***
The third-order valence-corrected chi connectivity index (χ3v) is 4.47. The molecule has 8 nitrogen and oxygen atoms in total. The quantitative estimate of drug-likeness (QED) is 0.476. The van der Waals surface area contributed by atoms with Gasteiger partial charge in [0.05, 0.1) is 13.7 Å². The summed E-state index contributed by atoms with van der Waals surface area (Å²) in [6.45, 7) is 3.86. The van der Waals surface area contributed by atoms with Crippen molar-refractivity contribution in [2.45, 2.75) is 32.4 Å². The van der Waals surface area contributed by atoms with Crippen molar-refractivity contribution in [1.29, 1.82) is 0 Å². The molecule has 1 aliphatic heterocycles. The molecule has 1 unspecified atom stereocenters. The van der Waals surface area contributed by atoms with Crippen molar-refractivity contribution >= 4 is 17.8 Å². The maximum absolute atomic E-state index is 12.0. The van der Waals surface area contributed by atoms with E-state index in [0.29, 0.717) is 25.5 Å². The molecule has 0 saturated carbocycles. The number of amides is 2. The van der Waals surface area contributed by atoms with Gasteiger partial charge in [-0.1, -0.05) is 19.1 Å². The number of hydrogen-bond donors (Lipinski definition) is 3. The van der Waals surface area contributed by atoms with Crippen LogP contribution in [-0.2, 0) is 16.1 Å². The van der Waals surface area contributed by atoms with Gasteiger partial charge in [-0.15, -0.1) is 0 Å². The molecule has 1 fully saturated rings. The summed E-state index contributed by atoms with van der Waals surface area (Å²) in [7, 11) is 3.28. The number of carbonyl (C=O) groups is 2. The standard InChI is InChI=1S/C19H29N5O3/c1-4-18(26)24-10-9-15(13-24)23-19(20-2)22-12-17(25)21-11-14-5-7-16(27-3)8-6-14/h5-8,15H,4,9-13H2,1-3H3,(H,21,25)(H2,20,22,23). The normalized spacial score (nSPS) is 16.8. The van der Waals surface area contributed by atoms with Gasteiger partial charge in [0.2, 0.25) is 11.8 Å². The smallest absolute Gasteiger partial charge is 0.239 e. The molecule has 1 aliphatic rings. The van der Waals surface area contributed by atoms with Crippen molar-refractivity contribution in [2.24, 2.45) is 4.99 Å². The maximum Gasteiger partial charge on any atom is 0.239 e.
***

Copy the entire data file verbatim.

The third-order valence-corrected chi connectivity index (χ3v) is 4.47. The molecule has 8 nitrogen and oxygen atoms in total. The quantitative estimate of drug-likeness (QED) is 0.476. The van der Waals surface area contributed by atoms with Gasteiger partial charge in [0.05, 0.1) is 13.7 Å². The summed E-state index contributed by atoms with van der Waals surface area (Å²) in [6.45, 7) is 3.86. The van der Waals surface area contributed by atoms with Crippen molar-refractivity contribution in [2.45, 2.75) is 32.4 Å². The van der Waals surface area contributed by atoms with Crippen molar-refractivity contribution in [1.29, 1.82) is 0 Å². The molecule has 1 aliphatic heterocycles. The molecule has 1 unspecified atom stereocenters. The van der Waals surface area contributed by atoms with Crippen molar-refractivity contribution >= 4 is 17.8 Å². The maximum absolute atomic E-state index is 12.0. The van der Waals surface area contributed by atoms with E-state index in [0.29, 0.717) is 25.5 Å². The molecule has 0 saturated carbocycles. The number of amides is 2. The van der Waals surface area contributed by atoms with Gasteiger partial charge in [-0.1, -0.05) is 19.1 Å². The number of hydrogen-bond donors (Lipinski definition) is 3. The van der Waals surface area contributed by atoms with Crippen LogP contribution in [-0.2, 0) is 16.1 Å². The van der Waals surface area contributed by atoms with Gasteiger partial charge in [-0.15, -0.1) is 0 Å². The molecule has 1 fully saturated rings. The summed E-state index contributed by atoms with van der Waals surface area (Å²) in [7, 11) is 3.28. The number of carbonyl (C=O) groups is 2. The standard InChI is InChI=1S/C19H29N5O3/c1-4-18(26)24-10-9-15(13-24)23-19(20-2)22-12-17(25)21-11-14-5-7-16(27-3)8-6-14/h5-8,15H,4,9-13H2,1-3H3,(H,21,25)(H2,20,22,23). The normalized spacial score (nSPS) is 16.8. The van der Waals surface area contributed by atoms with Gasteiger partial charge in [0.2, 0.25) is 11.8 Å². The smallest absolute Gasteiger partial charge is 0.239 e. The molecule has 1 aliphatic rings. The van der Waals surface area contributed by atoms with Crippen molar-refractivity contribution in [2.24, 2.45) is 4.99 Å². The maximum Gasteiger partial charge on any atom is 0.239 e.